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LAW 1101 (13)
Chapter 12

LAW 1101 Chapter 12: Chapter 12

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LAW 1101
Paula Walter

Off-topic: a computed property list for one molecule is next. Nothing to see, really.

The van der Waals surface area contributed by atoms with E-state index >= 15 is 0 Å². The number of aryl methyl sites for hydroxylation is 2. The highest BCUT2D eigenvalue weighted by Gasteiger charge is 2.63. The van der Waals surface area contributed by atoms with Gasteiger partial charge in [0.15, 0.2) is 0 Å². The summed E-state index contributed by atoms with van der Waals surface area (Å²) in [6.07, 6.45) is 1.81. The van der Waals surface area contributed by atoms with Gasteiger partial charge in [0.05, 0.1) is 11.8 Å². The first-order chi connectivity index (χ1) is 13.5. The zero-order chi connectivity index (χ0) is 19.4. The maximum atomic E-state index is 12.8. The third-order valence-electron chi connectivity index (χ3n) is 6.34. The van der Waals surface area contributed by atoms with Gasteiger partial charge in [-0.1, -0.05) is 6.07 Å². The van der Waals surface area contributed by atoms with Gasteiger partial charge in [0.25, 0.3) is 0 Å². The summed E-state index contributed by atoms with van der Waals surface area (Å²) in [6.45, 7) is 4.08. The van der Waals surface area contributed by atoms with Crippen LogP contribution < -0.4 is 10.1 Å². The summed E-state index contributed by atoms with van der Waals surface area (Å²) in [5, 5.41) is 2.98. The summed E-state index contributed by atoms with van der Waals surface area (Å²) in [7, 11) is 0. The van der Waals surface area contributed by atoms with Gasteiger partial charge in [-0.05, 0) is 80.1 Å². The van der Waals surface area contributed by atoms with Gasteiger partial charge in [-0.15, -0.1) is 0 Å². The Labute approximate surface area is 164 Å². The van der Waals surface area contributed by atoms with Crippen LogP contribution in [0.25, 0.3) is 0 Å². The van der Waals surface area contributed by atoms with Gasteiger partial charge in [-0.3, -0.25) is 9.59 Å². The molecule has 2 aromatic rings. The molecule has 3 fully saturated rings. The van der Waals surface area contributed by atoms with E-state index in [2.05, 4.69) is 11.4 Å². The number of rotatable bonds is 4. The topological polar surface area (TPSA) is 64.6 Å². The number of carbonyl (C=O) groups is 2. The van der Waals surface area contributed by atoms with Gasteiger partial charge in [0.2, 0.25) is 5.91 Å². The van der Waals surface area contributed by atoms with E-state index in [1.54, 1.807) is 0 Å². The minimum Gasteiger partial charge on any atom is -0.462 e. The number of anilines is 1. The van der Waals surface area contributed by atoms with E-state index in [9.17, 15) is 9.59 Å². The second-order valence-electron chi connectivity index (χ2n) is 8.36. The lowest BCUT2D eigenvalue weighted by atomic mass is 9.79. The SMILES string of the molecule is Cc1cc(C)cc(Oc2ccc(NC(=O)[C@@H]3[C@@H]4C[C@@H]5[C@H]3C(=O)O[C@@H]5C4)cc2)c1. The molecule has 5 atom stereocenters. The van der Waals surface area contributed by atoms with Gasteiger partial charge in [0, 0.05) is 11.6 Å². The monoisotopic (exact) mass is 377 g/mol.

Chapter 12: Consideration, Capacity, and Legality Courts generally want contracts to be enforceable and much of the law is devoted to aiding the enforceability of contracts Consideration • A party that made a promise does not necessarily mean that the promise is enforceable • Under the common law, primary basis for the enforcement of promises is consideration • Consideration is defined as the value given in return for a promise o Something of legally sufficient value must be given in exchange for the promise o There must be a bargained-for exchange A. Legally Sufficient Value 1. To be “something of legally sufficient value” it may consist of the following a. A promise to do something that one has no prior legal duty to do b. The performance of an action that one is otherwise not obligated to undertake c. The refraining from an action that one has a legal right to undertake (called a forbearance) 2. Consideration in bilateral contracts normally consists of a promise in return for a promise 3. Unilateral contracts involve a promise in return for a performance B. Bargained-for Exchange 1. The second element of consideration; must provide the basis for the bargain struck between the contracting parties 2. The item of value must be given or promised by the promisor (offeror) in return for the promisee’s promise or performance C. Adequacy of Consideration • Adequacy of consideration involves “how much” consideration is given 1. The General Rule a. A court will not question the adequacy of consideration based solely on the comparative value of the things exchanged b. Under the doctrine of freedom of contract, courts leave it up to the parties to decide what something is worth and parties are usually free to bargain as they wish c. THEREFORE, the determination of whether consideration exists does NOT depend on the values of the things exchanged 2. When Voluntary Consent May be Lacking a. Occasionally an exception may be made b. A large disparity in the amount or value of the consideration exchanged may raise a red flag for a court to look more closely c. Shockingly inadequate consideration can indicate that fraud, duress, or undue influence was involved D. Agreement That Lack Consideration • Sometimes, one or both parties of a contract, may think that they have exchanged consideration when in fact they have not 1. Preexisting Duty • Under most circumstances, a promise to do what one already has a legal duty to do does not constitute legally sufficient consideration a. Unforeseen Difficulties i. The preexisting duty rule is intended to prevent extortion and the so- called holdup game ii. Nonetheless, if, during performance of a contract, extraordinary difficulties arise that were totally unforeseen at the time the contract was formed, a court may allow an exception to the rule b. Rescission and New Contract
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